Eating a more plant-based diet
There is growing evidence that eating a more plant-based diet provides significant health benefits, such as contributing to heart health, weight control, diabetes and even certain cancers. In addition, it can help in sustaining our planet. Food-related greenhouse gases have been estimated to account for up to 30% of global emissions mainly from the production of food sourced from animals. If more people consumed a higher plant-based diet this can help lower emissions and our health can benefit. Plant-based diets can be lower in saturated fats and higher in fibre. Choosing a variety of plant-based foods can ensure that there are no shortfalls of micronutrients.
Two-thirds of the diet should be plant-based, this includes not only fruit and vegetables but also pulses e.g. beans and lentils, nuts, seeds and whole grains. In addition meat alternatives such as soya protein and dairy alternatives, for example, enriched almond, rice or soya milk. A third of the diet should be animal-based so there is no need to become vegetarian, unless you choose to do so.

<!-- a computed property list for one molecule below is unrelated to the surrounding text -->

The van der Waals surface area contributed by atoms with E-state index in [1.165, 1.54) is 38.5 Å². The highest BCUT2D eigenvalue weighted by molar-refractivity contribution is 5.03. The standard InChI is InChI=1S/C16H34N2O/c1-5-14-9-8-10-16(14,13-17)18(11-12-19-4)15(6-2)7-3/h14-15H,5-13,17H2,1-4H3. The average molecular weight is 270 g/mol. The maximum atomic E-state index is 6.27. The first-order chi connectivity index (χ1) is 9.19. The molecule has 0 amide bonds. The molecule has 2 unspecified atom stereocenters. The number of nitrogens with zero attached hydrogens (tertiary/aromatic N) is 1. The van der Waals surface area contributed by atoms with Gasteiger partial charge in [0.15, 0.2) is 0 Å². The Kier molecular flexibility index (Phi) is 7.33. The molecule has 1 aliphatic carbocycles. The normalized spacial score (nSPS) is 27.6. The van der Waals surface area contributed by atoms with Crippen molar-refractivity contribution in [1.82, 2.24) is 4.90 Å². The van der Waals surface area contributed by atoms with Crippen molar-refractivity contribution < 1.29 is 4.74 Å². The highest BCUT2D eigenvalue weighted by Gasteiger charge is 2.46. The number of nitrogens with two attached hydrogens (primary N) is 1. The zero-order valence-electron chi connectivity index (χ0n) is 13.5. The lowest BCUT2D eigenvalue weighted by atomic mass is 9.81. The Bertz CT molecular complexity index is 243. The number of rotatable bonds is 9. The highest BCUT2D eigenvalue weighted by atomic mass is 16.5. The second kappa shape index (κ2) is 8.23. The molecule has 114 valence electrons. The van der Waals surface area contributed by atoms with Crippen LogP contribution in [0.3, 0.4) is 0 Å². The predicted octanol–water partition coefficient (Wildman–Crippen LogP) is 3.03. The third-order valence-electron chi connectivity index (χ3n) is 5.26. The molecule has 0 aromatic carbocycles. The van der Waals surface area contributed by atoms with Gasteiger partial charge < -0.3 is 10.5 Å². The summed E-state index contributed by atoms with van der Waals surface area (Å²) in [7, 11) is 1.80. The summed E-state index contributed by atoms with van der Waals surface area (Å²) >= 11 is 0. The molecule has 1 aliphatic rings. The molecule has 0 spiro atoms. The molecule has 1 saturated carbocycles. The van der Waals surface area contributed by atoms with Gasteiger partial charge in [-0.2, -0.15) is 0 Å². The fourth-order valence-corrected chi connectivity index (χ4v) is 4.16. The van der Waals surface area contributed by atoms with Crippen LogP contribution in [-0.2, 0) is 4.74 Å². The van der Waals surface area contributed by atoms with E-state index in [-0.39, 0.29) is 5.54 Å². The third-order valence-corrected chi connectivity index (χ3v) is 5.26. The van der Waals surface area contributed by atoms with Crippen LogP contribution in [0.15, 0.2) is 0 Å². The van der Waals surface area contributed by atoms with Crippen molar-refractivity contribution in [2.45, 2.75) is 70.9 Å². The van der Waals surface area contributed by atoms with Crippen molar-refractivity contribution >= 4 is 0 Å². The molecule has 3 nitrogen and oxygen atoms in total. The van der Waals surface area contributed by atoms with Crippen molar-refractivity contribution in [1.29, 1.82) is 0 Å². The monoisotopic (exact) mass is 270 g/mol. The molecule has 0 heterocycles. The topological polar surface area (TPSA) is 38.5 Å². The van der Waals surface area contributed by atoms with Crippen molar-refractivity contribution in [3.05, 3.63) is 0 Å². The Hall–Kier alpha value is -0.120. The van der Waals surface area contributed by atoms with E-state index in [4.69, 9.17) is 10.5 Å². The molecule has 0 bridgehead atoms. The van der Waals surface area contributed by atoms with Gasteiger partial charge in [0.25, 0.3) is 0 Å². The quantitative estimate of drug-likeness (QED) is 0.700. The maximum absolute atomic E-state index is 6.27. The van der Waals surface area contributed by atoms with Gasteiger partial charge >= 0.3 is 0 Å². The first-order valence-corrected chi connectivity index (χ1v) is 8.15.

Changes are often best done gradually and useful tips include adding more vegetables to dishes or increasing the portions; add nuts and seeds in salads or stir-fries and reduce the meat content; try enriched soya, rice or almond milk to dairy milk (this includes cow's, sheep's and goat's milk) on your cereal and swap to a vegetable-based oil or spread (e.g. olive, rapeseed, sunflower oils) than butter.
Try to include whole grains such as choosing cereals labelled whole grains, seeded bread and experiment with new types, such as bulgur wheat, couscous, barley and buckwheat. Swap sugary snacks for fresh fruit or a small handful of plain nuts and dried fruit.
Aim to go the extra mile too for a truly sustainable approach. Choose sustainably sourced fish, fair trade, welfare products and those that are locally sourced.
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